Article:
Windows Phone achieves double digit shares in France and the UK as European growth continues
Microsoft has made significant gains in the European smartphone market, with Windows Phone devices now accounting for 9.2 percent of all sales in the UK, France, Germany, Italy and Spain in the three months leading up to August 2013.
According to research from Kantar WorldPanel ComTech, 12 percent of all smartphones sold in the UK and 10.8 percent in France were running Windows Phone – the first time it has ever recorded double digit figures in two separate major markets.
Android remains the most popular operating system in Europe. however, with 70.1 percent of the market, but its growth rate is less than that of iOS and Windows Phone. Apple has also made gains in the US and Japan, where the launch of the iPhone 5S and 5C is set to expand market share even further.
Windows Phone share
“After years of increasing market share, Android has now reached a point where significant growth in developed markets is becoming harder to find,” said Dominic Sunnebo, strategic insight director at Kantar Worldpanel ComTech.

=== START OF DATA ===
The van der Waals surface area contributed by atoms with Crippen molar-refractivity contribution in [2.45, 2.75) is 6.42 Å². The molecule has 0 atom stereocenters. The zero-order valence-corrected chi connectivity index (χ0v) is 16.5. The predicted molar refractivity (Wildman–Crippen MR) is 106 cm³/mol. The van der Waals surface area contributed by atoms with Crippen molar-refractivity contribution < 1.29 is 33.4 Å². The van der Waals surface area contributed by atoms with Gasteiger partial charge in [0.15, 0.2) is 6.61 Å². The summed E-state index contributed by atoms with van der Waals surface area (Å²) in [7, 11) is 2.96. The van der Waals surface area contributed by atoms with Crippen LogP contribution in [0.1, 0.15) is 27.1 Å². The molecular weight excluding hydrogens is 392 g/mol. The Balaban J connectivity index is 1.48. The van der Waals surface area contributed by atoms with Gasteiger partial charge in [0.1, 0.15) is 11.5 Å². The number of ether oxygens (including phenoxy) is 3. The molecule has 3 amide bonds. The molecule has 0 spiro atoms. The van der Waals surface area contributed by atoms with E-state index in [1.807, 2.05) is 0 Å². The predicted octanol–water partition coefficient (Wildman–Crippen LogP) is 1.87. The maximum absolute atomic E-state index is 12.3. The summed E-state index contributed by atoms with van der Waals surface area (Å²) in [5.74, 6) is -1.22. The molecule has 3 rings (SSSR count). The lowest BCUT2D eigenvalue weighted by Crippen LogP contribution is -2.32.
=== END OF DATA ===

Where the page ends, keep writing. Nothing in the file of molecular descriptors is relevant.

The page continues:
“Android’s growth has been spearheaded by Samsung, but the manufacturer is now seeing its share of sales across the major European economies dip year on year as a sustained comeback from Sony, Nokia and LG begins to broaden the competitive landscape.”
Much of Windows Phone’s recent success has been attributed to its successful pursuit of mid-range customers, with Nokia expanding its range of Lumia handsets to cater for those with less expensive tastes. Microsoft announced earlier this month it had agreed a deal to purchase Nokia’s handset business for £4.6 billion, ensuring both their fates are firmly intertwined.
“Windows Phone’s latest wave of growth is being driven by Nokia’s expansion into the low and mid-range market with the Lumia 520 and 620 handsets,” added Sunnebo. “These models are hitting the sweet spot with 16 to 24 year-olds and 35 to 49 year-olds, two key groups that look for a balance of price and functionality in their smartphone.”
There is even more bad news for troubled Canadian smartphone manufacturer BlackBerry, whose devices now account for just 2.4 percent of the five major European markets and 1.8 percent in the US. It recently announced a huge £600 loss and plans to cut 4,500 jobs ahead of a possible sale of the company to a consortium led by its largest shareholder, Fairfax Holdings.
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